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Dollar holds gains as uncertainty weighs on market sentiment

Dollar holds gains as uncertainty weighs on market sentiment

TOKYO (Reuters) – The U.S. dollar held on to gains against most currencies on Wednesday as renewed questions about a coronavirus vaccine and lack of an agreement on additional U.S. fiscal stimulus prompted a shift to safer assets.

FILE PHOTO: U.S. dollar notes are seen in this picture illustration taken at the Bank of Taiwan in Taipei November 11, 2010. REUTERS/Nicky Loh

The yuan was little changed versus the dollar after the central bank’s daily fixing of the yuan’s mid-point was largely in line with estimates, suggesting authorities have paused their attempts to rein in the currency.

The euro and British pound are likely to extend declines, analysts said, as a return of restrictions on economic activity in Europe and Britain to battle a second wave of coronavirus infections unnerves investors.

Currency moves, however, are likely to be subdued as the U.S. presidential election looms on Nov. 3, but analysts said sentiment is leaning against riskier bets, which should support the dollar in the coming days.

“Many factors are pointing to more upside for the dollar,” said Masafumi Yamamoto, chief currency strategist at Mizuho Securities.

“U.S. stimulus may not come until after the election. The People’s Bank of China is halting the yuan’s rise. There’s no reason to buy the euro, and there are a lot of euro longs that need to be unwound.”

The dollar last stood at $1.1744 per euro EUR=D3, holding on to a 0.6% gain from the previous session.

The pound GBP=D3 traded at $1.2932, nursing a 1% loss from Tuesday.

Sterling also took a hit due to worries about little progress in trade talks between Britain and the European Union and the chance the Bank of England will adopt negative interest rates.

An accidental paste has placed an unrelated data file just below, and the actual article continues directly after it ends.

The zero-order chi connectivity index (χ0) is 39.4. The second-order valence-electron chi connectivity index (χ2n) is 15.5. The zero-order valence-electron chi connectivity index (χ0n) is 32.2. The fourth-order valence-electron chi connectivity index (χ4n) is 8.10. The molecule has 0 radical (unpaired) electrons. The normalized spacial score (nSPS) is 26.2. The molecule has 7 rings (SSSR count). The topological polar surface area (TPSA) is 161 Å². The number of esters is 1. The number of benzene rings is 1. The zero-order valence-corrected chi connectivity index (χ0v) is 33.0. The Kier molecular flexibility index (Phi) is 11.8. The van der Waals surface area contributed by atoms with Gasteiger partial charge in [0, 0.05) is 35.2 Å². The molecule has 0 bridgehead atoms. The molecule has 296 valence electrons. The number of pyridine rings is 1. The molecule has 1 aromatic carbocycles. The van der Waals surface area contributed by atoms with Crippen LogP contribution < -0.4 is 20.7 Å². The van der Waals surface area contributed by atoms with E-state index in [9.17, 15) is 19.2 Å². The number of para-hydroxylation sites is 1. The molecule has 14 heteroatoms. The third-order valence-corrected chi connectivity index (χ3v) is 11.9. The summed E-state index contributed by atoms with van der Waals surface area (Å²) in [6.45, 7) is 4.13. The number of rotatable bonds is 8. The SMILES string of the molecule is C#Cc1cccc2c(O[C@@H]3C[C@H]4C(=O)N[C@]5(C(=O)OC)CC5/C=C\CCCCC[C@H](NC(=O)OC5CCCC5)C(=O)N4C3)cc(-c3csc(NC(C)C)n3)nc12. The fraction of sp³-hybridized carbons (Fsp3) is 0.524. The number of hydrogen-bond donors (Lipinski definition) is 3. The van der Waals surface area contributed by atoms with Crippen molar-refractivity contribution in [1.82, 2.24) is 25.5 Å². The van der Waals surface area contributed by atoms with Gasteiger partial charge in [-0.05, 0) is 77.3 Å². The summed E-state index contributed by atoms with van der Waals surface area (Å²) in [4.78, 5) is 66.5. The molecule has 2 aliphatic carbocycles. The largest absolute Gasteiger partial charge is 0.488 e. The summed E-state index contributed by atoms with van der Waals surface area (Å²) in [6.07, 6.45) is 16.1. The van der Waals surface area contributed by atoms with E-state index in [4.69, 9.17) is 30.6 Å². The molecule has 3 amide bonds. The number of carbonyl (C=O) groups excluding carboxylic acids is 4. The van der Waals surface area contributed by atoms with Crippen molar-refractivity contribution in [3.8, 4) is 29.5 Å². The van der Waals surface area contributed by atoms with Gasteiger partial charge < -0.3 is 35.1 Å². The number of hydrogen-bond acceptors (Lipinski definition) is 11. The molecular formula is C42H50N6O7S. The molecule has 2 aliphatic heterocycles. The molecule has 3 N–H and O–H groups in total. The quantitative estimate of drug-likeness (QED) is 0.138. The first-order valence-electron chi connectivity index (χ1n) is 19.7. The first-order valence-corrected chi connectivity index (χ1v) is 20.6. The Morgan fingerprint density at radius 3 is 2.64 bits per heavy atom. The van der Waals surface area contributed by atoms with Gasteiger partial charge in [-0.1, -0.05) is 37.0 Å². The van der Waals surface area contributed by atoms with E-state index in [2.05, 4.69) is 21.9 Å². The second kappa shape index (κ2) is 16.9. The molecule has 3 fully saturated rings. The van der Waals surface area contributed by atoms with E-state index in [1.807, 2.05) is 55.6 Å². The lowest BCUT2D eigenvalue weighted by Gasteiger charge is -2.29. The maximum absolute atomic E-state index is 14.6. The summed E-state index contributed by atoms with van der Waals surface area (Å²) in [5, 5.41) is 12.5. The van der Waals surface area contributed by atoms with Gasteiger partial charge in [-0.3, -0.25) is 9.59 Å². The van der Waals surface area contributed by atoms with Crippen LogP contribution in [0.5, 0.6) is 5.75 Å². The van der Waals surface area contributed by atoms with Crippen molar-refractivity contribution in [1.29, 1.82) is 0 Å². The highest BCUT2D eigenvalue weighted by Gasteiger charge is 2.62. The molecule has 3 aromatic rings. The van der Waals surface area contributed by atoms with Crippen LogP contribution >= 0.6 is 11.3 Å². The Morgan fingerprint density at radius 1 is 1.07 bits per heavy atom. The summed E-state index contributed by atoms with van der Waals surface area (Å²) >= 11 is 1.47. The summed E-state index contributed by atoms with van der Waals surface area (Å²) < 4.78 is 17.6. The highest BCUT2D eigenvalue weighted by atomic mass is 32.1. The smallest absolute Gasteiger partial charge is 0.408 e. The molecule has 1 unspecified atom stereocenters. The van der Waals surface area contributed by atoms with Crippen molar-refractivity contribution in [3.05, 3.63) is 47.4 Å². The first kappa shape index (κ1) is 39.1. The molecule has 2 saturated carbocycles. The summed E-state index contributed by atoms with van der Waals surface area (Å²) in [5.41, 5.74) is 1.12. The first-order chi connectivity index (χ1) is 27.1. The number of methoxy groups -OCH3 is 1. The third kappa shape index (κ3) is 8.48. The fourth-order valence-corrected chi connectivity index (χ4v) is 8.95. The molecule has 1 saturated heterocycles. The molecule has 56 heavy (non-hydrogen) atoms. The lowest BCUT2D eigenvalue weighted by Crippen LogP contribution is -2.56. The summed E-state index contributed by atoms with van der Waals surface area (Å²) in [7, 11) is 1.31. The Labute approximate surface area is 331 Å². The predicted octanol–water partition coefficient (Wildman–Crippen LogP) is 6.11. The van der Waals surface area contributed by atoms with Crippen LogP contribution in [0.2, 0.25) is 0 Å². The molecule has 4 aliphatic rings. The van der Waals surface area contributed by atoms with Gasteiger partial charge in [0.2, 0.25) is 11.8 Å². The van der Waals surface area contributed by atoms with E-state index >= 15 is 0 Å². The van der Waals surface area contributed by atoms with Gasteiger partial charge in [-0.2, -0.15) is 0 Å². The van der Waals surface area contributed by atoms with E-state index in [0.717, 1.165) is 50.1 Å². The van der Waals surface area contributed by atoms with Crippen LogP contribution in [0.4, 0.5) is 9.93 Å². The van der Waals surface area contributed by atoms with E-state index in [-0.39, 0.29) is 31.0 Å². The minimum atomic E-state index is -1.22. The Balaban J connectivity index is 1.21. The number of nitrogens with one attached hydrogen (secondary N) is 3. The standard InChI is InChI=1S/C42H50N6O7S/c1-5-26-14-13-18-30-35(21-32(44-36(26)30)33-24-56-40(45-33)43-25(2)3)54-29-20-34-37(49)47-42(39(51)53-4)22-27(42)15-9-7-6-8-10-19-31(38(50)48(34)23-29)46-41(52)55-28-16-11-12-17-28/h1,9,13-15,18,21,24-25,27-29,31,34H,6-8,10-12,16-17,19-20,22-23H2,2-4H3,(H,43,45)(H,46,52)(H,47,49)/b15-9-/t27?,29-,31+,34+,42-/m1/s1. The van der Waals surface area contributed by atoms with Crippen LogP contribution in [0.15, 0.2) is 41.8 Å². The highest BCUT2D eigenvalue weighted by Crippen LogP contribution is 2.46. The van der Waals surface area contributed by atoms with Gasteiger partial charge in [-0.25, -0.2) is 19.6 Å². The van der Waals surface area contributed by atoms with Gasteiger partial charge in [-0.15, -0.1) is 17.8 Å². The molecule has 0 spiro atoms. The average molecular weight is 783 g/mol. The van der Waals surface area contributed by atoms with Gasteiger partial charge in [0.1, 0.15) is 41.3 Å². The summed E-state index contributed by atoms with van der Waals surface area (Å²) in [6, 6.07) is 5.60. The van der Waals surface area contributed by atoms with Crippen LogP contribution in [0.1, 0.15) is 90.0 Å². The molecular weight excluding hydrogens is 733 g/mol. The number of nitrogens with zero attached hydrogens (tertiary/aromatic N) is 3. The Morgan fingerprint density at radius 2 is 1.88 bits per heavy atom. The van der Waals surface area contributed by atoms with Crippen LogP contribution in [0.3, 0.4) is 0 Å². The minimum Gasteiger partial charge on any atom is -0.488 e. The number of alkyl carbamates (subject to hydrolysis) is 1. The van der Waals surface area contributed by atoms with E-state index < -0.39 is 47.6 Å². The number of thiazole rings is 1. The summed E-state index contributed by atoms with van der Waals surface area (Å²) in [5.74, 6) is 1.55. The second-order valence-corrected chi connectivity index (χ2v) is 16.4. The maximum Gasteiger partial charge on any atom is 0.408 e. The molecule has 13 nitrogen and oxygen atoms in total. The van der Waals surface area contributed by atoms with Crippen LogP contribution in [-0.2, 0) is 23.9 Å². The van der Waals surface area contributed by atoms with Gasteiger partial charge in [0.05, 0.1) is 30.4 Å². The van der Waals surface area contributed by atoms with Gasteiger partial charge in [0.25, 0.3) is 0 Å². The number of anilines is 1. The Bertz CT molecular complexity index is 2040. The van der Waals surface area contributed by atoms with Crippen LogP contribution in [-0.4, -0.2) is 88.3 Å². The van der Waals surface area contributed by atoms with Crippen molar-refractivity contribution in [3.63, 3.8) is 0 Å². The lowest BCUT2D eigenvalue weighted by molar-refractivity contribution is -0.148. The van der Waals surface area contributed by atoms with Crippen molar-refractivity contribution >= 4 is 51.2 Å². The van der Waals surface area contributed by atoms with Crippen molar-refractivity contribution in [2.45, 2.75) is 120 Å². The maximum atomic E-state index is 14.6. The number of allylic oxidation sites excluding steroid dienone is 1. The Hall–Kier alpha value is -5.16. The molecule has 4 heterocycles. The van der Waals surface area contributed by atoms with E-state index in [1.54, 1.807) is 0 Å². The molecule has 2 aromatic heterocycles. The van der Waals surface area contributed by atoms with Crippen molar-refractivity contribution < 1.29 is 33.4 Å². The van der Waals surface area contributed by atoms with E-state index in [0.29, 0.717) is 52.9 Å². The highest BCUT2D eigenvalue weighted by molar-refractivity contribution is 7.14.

Risk appetite has weakened after Johnson & Johnson JNJ.N said on Tuesday

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Indonesia c.bank holds rates, stresses QE for economic support

Indonesia c.bank holds rates, stresses QE for economic support

By Gayatri Suroyo and Fransiska Nangoy

JAKARTA, Oct 13 (Reuters)Indonesia’s central bank kept interest rates steady on Tuesday, holding fire for a third straight meeting to avoid adding pressure to a falling rupiah but reiterated its pledge to use quantitative easing measures to support the economy.

Bank Indonesia (BI) kept the 7-day reverse repurchase rate IDCBRR=ECI at 4.00%, as expected in a Reuters poll, after delivering 100 basis points of rate cuts so far this year.

Southeast Asia’s largest economy is headed for its first recession in over two decades with the coronavirus outbreak still raging in the country with the largest COVID-19 death toll in the region.

“We see that (quantitative easing measures) are more effective to support the national economy,” Governor Perry Warjiyo said in a streamed news briefing, underlining that BI has injected 667.6 trillion rupiah ($45.45 billion) of fresh liquidity to fight the pandemic’s impact.

BI has also cut interest rates four times this year, cut required reserves and loosened lending rules to fight the economic fallout from the coronavirus pandemic.

It has made direct purchases of government bonds to fund President Joko Widodo’s relief programmes and is expected to remain a standby buyer in the local-currency sovereign bond market in 2021.

Governor Perry Warjiyo said during the briefing an increase in government spending, including for infrastructure projects, and improvement in exports should prop up the economy, even when private consumption remained weak.

The rupiah IDR= barely changed after the decision, while the main stock index .JKSE rose slightly. The rupiah has fallen 5.4% this year, making it the worst performing emerging currency in Asia so far in 2020.

Analysts have said they are monitoring BI’s debt monetisation operations closely particularly as parliamentary debates on amending the central bank act has raised concerns